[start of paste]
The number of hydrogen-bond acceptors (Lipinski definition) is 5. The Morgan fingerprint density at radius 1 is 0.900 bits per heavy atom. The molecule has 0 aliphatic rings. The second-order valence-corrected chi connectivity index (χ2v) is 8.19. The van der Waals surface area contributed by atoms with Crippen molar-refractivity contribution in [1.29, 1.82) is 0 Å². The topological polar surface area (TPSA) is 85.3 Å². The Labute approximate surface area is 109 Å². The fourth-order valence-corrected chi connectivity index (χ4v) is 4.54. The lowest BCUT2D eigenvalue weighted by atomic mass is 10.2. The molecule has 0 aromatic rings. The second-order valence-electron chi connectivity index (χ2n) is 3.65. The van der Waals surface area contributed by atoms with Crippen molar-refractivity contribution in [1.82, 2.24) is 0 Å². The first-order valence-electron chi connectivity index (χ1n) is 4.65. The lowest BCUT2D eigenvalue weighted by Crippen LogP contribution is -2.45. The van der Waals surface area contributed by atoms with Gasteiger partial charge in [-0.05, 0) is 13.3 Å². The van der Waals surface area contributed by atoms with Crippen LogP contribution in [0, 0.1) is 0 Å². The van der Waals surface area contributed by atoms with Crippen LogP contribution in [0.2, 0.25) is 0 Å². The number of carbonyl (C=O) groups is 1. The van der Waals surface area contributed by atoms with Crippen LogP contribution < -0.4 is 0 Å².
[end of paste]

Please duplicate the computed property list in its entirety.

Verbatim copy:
The number of hydrogen-bond acceptors (Lipinski definition) is 5. The Morgan fingerprint density at radius 1 is 0.900 bits per heavy atom. The molecule has 0 aliphatic rings. The second-order valence-corrected chi connectivity index (χ2v) is 8.19. The van der Waals surface area contributed by atoms with Crippen molar-refractivity contribution in [1.29, 1.82) is 0 Å². The topological polar surface area (TPSA) is 85.3 Å². The Labute approximate surface area is 109 Å². The fourth-order valence-corrected chi connectivity index (χ4v) is 4.54. The lowest BCUT2D eigenvalue weighted by atomic mass is 10.2. The molecule has 0 aromatic rings. The second-order valence-electron chi connectivity index (χ2n) is 3.65. The van der Waals surface area contributed by atoms with Crippen molar-refractivity contribution in [1.82, 2.24) is 0 Å². The first-order valence-electron chi connectivity index (χ1n) is 4.65. The lowest BCUT2D eigenvalue weighted by Crippen LogP contribution is -2.45. The van der Waals surface area contributed by atoms with Gasteiger partial charge in [-0.05, 0) is 13.3 Å². The van der Waals surface area contributed by atoms with Crippen LogP contribution in [0, 0.1) is 0 Å². The van der Waals surface area contributed by atoms with Crippen LogP contribution in [0.2, 0.25) is 0 Å². The number of carbonyl (C=O) groups is 1. The van der Waals surface area contributed by atoms with Crippen LogP contribution < -0.4 is 0 Å².